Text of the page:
Houses of horror: True sceptic Michaela Strachan sets off to find Britain's most haunted house…and gets spooked herself
21:30 GMT, 10 August 2012
They came for the women at dawn.
Knowing they would die on the scaffold, the innocents condemned as witches spent a miserable last night in the tiny cottage lock-up called The Cage, chained or strapped to the wall of their cell in utter darkness.
But do their restless spirits still horrify those who come to The Cage today For her new television series Great British Ghosts, on Yesterday, Michaela Strachan visited the property and others like it to find Britain's most haunted house.
Michaela Strachan has swapped really wild for really scary on her new TV programme, Great British Ghosts
For wildlife presenter Michaela it was a totally new experience – and one she approached with a healthy dose of scepticism.
'This was a bit of a break from the norm for me,' she says, 'But I thoroughly enjoyed it. We weren't doing an actual ghost hunt ourselves, but finding out about the ghosts and the history of the places we visited.'
Most of the people she met, however, were true believers. The Cage's current owner, Vanessa Mitchell, has no doubt that her property is shared with unseen guests.
'It's the most frightening house in Britain,' she says. 'It's extremely haunted and I can't live there any more – nor can anyone else.'
Vanessa and her four-month old son Jesse were forced out of The Cage by a campaign of spooky phenomena: footsteps, the sound of women and children weeping, cushions thrown through the air and mysterious bloodstains appearing on the floor.
'There have been deaths, suicides, diseases, depression and divorce,' she says of those who have tried – and failed – to live in the tiny 16th century former jailhouse in the village of St Osyth, near Clacton in Essex.
'No one can live there for any length of time, and it regularly goes on sale.'
John Chapman, a former tenant, agrees. 'I didn't believe in ghosts, but one night I was alone in the house and I heard footsteps climbing the stairs to my bedroom,' he admits. 'Then I saw the door handle actually turning – yet I knew there was no one there. After that, I left.'
Chris Palmer, a psychic investigator, suffered a more physical ghostly experience – he was pushed down The Cage's stairs by a spook he calls an entity'.
Chris says, 'We were setting up cameras to take photographs of the entities when I felt a violent shove in my back – but there was no one there. Luckily I landed on a colleague and didn't hurt myself.'
Now Vanessa only rents The Cage to psychic investigators and short-stay guests. She says, 'They say the dead can't hurt you, but I know they can.'
Another Essex place of judgement and punishment is the Old Courthouse Inn in Great Bromley. As its name implies, the former courthouse, which is now a B&B pub run by Vinny and Sarah Ranzulla, was where criminals were tried – and often taken straight outside to the gallows.
Ghostly goings-on at Powderham Castle in Devon
It is haunted by a woman in a maid's uniform, and guests have complained of a feeling of being watched. The pub's ghosts have been caught on camera by spirit snapper Ron Bowers.
He's taken scores of photographs there, which have shown shapes witnesses claim were not visible to them.
Justice meted out at the Old Courthouse may have been rough but at least it was swift. But debtors banged up in Derby Gaol languished there for months or years, sometimes driven to suicide by despair.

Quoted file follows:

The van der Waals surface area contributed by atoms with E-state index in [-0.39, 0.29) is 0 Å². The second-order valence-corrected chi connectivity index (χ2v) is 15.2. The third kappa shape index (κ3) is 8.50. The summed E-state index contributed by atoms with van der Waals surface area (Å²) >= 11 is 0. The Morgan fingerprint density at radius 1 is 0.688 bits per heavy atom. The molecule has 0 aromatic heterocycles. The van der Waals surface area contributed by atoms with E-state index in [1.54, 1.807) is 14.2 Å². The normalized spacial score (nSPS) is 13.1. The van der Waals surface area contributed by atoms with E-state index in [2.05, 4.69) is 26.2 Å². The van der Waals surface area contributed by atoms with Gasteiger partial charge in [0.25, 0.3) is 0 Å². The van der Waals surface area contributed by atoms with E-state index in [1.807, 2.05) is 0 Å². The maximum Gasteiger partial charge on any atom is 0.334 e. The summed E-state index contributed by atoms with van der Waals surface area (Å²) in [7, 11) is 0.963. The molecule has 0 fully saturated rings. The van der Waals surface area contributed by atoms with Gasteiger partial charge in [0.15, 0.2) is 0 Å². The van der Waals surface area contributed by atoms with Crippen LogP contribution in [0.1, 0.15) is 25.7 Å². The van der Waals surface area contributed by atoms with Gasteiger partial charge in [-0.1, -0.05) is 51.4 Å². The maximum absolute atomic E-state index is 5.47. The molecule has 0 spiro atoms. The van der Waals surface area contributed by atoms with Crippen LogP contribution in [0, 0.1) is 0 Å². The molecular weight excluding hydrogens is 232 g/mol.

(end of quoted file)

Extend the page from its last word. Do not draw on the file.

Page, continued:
The prison, now a museum run by local historian Richard Felix, also claims to be Britain's most haunted building. Richard says the 'torment and terror of its past lingers in the very fabric' of the building.
Visitors to the museum have seen the oak cell doors close on their own, have smelt the scent of roses, felt sick and been pushed and shoved by unseen hands.
The really wild Michaela as we used to know her, here on Michaela's Animal Road Trip
At a seance held in the gaol, a heavy table pushed a visitor close to a burning fire, and Richard has seen a ghost gliding along a corridor. He recalls, 'I was on the phone in the office and it was 3.20pm on a bright afternoon. I was so startled I forgot I was on the phone.'
Richard believes the man in black 19th-century clothes was the unquiet spirit of George Batty, a rapist hanged in 1825 when the jail closed down, or perhaps the spirit of the jail’s last warden, Blyth Simpson, who objects to his successor's presence. Richard says, 'He still thinks he runs the place – he resents me terribly'.
A genuine victim of injustice – burned alive in 1555 under the Catholic Queen 'Bloody' Mary for preaching his Protestant faith – was George Marsh. The scene of Marsh's trial, 15th century Smithills Hall in Bolton, Greater Manchester, is haunted by his ghost.
Joan Sheppard, a museum tour guide, thinks she's seen him – and felt his rage. Joan says, 'I was in the Green Room where Marsh was questioned, the hall's most haunted chamber, when I saw a man in the mirror.
'He had white hair and was looking at me. Then something grabbed my wrist and held me so tightly it bruised.' Since then, Joan has been too scared to enter the room alone.
Not all haunted houses are the sites of sin and suffering, however. Another Bolton museum, the half-timbered Tudor house curiously named Hall i' th' Wood, seems to be inhabited by its former owners, the wealthy Brownlow family.
But, says ghost hunter Jason Karl, they are fading away with time. 'Where once you could see a whole human form, nowadays all we see is a pair of disembodied legs climbing the stairs or sitting on a bed, accompanied by a sense of oppression or dread.'
And did Michaela encounter anything that made her a believer Well, while filming in the Hall her camera crew heard the sound of children playing outside. They went to the window… but there was no one and nothing to be seen. Spooky, eh
Great British Ghosts starts on Friday 24 August at 9pm on Yesterday channel.